assembly code, or one set of machine code bytes. Depending on the
context, sometimes "instruction" includes the operands ("the 'push ebp'
instruction"), sometimes it doesn't ("the 'push' instruction, with
- Operands. The
parameters taken by various instructions. These parameters can be
constants, like the "0x7" above, addresses in memory, or registers.
- Registers. Registers are little storage locations built into the CPU. They're used like variables in assembly language--you
spend most of your time putting values into registers, doing arithmetic
on register values, and moving values around between registers.
For example, "ebp", "esp", and "eax" above are all registers.
Unlike variables, there are a fixed number of registers (built into the
design of the CPU), and the registers have fixed names (built into the
mov eax,1234 ; I'm returning 1234, like the homework says...
(executable NetRun link)
Each of the features of assembly language above corresponds to a
hardware circuit structure. I claim it's useful to know how these
The simplest place to start is just to look at the registers and
arithmetic. We need control lines, highlighted in purple here, to
activate the different parts of the computation. Click this image
to get a runnable Logisim .circ file.
- You need to keep track of your address in the code, so there's a program counter.
- Instructions need to get loaded from somewhere (ROM or RAM), so there's an instruction fetch unit.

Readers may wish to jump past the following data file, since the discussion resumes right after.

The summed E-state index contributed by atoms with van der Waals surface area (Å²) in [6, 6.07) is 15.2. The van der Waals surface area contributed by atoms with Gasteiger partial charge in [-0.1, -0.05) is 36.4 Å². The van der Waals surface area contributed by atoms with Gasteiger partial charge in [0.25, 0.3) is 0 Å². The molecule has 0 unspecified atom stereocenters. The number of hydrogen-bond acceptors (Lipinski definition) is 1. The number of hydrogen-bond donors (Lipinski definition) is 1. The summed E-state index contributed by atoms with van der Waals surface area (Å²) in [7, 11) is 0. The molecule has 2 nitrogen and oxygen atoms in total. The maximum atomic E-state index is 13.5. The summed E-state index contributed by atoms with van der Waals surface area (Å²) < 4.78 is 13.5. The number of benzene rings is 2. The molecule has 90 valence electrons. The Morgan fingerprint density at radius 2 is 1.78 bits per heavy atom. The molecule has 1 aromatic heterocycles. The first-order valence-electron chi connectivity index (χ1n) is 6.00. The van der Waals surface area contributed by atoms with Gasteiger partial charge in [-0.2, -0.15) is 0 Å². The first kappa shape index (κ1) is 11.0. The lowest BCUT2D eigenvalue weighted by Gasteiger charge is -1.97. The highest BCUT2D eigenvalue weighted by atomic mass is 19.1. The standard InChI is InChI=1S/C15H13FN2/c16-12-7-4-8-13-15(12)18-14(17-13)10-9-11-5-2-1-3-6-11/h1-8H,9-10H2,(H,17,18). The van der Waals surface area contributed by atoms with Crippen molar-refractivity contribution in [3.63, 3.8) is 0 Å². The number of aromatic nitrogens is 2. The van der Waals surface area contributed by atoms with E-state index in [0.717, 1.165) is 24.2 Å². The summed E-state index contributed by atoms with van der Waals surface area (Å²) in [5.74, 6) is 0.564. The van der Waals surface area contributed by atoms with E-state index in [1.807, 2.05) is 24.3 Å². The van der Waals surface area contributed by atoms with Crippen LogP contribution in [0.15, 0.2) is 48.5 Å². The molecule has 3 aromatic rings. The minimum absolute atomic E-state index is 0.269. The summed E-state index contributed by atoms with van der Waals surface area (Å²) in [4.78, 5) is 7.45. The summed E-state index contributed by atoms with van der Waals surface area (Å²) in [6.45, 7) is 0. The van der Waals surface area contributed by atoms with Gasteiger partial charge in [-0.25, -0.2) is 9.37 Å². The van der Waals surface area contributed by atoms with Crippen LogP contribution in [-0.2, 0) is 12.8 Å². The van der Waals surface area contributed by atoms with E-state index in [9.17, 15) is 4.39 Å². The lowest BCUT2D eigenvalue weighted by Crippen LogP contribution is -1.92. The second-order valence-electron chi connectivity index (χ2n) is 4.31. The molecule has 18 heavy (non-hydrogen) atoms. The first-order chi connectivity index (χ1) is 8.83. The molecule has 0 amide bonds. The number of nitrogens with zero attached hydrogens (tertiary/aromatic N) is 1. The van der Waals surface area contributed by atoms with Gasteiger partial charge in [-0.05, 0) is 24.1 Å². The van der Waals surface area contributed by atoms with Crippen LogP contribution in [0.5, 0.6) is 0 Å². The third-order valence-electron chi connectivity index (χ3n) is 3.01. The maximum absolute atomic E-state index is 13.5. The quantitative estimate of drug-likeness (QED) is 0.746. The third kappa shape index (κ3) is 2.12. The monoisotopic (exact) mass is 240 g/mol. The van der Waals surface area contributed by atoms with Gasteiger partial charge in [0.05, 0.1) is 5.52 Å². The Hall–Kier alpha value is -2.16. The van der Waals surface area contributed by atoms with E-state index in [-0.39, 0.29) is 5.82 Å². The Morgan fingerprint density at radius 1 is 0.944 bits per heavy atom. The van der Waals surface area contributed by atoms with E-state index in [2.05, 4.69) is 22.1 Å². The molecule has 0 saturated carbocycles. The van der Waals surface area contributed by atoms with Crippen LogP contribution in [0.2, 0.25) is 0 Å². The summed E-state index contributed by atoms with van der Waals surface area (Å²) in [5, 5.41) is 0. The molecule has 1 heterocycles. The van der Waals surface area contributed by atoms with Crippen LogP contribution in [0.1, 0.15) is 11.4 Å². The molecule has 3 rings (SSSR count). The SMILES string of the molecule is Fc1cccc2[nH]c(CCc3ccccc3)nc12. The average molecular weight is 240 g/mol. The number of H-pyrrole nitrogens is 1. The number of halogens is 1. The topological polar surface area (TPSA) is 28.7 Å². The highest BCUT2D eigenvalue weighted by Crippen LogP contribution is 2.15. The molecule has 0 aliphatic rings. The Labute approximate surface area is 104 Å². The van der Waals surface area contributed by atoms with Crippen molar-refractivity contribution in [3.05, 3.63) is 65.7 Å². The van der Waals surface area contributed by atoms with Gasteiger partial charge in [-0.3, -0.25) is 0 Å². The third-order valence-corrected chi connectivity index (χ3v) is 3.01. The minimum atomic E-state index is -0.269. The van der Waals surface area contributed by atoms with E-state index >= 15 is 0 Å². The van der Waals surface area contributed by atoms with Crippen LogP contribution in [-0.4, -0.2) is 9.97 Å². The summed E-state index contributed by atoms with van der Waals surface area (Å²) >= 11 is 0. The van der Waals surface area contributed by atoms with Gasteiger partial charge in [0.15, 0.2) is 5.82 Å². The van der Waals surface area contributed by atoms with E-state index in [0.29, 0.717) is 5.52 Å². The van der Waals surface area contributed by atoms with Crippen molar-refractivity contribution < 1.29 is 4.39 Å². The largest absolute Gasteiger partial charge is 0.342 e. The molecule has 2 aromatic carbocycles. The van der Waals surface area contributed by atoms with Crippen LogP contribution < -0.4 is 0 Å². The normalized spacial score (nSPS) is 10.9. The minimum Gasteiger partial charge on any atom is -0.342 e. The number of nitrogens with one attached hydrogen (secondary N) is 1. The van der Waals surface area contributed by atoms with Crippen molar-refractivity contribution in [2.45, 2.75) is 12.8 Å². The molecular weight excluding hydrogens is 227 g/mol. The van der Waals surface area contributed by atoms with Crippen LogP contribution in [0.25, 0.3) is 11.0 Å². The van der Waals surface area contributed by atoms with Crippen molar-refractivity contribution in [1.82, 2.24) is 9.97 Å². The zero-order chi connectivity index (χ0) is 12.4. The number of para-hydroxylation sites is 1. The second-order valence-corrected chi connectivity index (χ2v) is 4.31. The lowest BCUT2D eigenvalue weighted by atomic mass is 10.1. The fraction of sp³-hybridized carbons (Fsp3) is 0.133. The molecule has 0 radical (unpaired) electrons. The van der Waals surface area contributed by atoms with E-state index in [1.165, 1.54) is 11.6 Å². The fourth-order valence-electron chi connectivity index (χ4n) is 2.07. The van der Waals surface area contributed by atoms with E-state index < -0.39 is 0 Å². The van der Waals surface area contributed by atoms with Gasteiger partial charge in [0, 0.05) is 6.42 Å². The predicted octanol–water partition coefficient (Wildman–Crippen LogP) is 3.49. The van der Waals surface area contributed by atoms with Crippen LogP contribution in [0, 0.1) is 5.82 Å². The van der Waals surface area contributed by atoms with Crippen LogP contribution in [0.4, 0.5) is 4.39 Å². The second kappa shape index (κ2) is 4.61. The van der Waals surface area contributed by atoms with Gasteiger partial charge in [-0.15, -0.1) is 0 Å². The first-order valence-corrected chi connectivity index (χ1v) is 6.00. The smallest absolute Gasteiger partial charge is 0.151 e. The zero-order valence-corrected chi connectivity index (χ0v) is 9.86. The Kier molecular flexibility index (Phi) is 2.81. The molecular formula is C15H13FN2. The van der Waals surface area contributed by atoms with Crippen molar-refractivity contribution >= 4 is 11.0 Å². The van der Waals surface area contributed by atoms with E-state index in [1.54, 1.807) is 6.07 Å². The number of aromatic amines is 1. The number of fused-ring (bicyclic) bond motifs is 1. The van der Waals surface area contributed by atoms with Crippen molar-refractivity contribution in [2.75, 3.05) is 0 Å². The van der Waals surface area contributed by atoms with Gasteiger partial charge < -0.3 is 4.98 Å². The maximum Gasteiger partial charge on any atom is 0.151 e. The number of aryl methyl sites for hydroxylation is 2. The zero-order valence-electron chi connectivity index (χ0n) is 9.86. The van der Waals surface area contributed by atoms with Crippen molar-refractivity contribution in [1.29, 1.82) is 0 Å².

- Once you have an instruction, you need to figure out what operand and register's its talking about. This is done in the decode unit.
- Registers need to be stored, so there's a register file. You need a way to read and write them, so there are read and write ports.
Here's the two-register, 12 bit instruction machine we designed in
class today. Conceptually, this is the same as above, except I'm
driving all the little control lines from a ROM; this stored program
dramatically simplifies the user interface.
Here's a slightly more complex four register machine. The
instruction set is 16 bits per instruction, and is designed for future
compatibility for up to 16 registers. This is vaguely similar to
Both CPUs above are RISC architectures, which makes the instruction
decoder very simple. In a CISC architecture, you need to keep
fetching instructions until you have one complete instruction.
- The wiring of the CPU is what *determines* the instruction set, so to change instruction sets, you need to use solder! Many machines have a look-up table called microcode that's used to decode instructions, which allows some flexibility to fix hardware bugs. Common instructions often bypass microcode via dedicated logic, for speed.
- If you're storing the instructions on-chip, weird instruction
lengths like 12 bits work fine. (For example, PIC
microcontrollers have 14-bit wide instructions). If the
instructions were coming from an off chip 8-bit or 16-bit RAM, this
size mismatch would be a problem.
- I've left out RAM access, branches, and error checking. These are all important in a real CPU.